Daily Bread for 3.24.24: Bipartisan Legislation to Protect Students Against Strip Searches and Sexual Misconduct

 Good morning.

Sunday in Whitewater will be cloudy with a high of 38. Sunrise is 6:48 and sunset 7:13 for 12h 24m 52s of daytime. The moon is a waxing gibbous with 99.5 percent of its visible disk illuminated.

On this day in 1603, Tokugawa Ieyasu is granted the title of shogun from Emperor Go-Yozei, and establishes the Tokugawa shogunate in Edo, Japan

Long overdue, but as Baylor Spears reports Gov. Evers has signed bipartisan legislation to protect students against strip searches and sexual misconduct:

Gov. Tony Evers signed education-related legislation Friday, including a measure to tighten protections for students against strip searches and sexual misconduct.

One measure, Senate Bill 111, now 2023 Wisconsin Act 198, was introduced in reaction to a 2022 incident in which a Suring School District employee, who was searching for vaping devices, allegedly ordered six teenage girls to undress down to their underwear. Neither the students’ parents or law enforcement were informed about or present at the time of the strip search.

The law redefines the meaning of “strip search” and “private area” to include undergarments in order to protect students from any official, employee or agent of any school or school district conducting strip searches.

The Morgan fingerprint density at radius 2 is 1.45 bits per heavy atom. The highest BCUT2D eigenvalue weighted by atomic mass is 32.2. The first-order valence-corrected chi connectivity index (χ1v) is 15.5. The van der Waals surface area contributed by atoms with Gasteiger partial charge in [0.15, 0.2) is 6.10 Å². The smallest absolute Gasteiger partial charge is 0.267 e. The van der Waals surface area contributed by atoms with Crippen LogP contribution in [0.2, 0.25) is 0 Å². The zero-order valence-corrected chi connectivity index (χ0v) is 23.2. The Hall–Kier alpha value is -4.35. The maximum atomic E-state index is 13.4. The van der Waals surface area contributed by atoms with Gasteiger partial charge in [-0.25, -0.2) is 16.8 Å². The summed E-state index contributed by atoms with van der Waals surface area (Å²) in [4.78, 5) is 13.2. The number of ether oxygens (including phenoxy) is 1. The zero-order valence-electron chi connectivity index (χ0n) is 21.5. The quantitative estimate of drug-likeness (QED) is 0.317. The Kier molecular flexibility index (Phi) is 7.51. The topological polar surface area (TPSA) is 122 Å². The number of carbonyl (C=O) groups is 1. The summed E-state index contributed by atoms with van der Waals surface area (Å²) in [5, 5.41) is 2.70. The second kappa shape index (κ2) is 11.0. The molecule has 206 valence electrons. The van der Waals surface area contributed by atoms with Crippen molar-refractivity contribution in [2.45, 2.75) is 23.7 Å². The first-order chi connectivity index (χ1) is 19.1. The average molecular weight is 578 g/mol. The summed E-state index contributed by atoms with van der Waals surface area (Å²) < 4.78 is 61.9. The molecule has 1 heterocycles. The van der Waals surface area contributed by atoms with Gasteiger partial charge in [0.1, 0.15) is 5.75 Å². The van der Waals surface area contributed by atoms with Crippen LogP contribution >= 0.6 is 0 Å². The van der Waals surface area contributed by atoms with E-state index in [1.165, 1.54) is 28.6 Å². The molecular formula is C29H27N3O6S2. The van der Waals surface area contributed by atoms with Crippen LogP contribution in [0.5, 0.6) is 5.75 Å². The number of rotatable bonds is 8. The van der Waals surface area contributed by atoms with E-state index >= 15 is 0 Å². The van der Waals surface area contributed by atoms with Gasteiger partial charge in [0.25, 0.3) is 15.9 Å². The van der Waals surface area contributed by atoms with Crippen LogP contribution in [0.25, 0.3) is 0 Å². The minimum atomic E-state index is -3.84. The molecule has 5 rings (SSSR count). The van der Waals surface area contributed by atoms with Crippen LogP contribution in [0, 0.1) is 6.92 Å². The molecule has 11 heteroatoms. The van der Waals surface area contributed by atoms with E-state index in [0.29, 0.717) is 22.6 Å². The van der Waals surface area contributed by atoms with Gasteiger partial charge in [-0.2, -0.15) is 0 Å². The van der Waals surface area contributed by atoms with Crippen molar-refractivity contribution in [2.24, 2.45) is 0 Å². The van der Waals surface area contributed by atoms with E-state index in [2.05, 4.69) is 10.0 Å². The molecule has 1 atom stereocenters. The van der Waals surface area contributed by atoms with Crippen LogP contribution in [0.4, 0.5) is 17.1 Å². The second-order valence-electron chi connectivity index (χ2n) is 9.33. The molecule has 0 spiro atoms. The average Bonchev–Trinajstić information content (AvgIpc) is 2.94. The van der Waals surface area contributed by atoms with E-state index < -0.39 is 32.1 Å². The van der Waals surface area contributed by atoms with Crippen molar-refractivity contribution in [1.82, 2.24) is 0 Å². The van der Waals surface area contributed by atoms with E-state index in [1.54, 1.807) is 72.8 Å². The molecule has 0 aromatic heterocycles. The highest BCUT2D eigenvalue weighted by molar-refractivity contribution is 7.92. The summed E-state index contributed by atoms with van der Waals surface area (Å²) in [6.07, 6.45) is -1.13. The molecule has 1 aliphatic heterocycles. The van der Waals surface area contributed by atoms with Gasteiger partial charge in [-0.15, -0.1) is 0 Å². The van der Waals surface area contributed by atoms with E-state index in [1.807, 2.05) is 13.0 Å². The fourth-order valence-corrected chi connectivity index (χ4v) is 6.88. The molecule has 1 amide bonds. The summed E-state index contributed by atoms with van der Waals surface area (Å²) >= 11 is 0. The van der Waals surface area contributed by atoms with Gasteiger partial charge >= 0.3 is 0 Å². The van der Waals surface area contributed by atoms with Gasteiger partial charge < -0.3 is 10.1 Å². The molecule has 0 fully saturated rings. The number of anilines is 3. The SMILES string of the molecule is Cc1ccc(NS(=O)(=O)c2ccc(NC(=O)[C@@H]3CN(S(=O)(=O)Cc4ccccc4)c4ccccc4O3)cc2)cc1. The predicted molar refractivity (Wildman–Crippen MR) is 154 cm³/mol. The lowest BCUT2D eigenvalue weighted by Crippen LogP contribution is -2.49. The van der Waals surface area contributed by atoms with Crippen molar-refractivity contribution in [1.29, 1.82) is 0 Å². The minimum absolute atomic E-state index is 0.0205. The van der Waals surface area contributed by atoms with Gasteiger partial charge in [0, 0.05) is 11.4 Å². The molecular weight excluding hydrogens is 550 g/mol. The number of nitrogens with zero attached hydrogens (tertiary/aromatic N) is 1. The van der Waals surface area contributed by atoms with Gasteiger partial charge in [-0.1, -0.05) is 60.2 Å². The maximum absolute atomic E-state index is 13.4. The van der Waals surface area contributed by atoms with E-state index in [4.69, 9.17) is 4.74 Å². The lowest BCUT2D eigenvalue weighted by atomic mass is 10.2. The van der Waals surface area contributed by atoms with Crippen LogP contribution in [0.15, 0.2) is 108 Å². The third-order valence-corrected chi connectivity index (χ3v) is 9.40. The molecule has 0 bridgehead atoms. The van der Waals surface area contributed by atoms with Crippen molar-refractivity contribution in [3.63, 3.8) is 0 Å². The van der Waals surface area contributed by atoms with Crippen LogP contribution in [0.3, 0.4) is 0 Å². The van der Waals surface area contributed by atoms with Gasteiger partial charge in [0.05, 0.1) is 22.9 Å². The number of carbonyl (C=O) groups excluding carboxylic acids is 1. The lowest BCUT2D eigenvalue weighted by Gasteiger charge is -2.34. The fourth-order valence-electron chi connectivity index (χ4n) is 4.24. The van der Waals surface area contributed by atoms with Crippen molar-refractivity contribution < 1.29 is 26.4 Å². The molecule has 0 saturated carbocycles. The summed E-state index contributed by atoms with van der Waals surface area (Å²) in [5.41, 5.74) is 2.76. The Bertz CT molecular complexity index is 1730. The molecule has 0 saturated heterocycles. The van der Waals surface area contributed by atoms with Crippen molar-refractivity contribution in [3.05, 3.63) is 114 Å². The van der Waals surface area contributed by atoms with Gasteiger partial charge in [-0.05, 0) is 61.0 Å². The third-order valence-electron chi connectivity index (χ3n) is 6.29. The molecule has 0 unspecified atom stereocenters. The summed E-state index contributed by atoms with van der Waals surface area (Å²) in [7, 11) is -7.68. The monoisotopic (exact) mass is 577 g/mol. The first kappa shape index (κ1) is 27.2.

Rep. David Steffen (R-Green Bay), who coauthored the legislation, said in a statement that “being treated with dignity and basic privacy is something that every student should expect when they enter our schools.

“The event at Suring revealed a statutory loophole that needed to be closed,” Steffen said. “This bill will protect our students from experiencing such intrusive searches in the future.”

Another measure, Senate Bill 333, now 2023 Wisconsin Act 200, seeks to better protect students by making sexual misconduct against a student by any school staff member or volunteer a Class I felony. It also adds more violations to the offenses where the state superintendent would be required to revoke a license  without a hearing, and prohibits a licensee from ever having their license reinstated by the state superintendent if they are convicted of a crime against a child that is a Class H felony or higher or a felony invasion of privacy or sexual misconduct by a school staff person or volunteer. 

It should not have required reporting on strip searches over a vape pen for this legislature and this governor to agree on legislation against those kinds of searches.

Better late than never is worse, and too late, for some.

Building a heart atlas:

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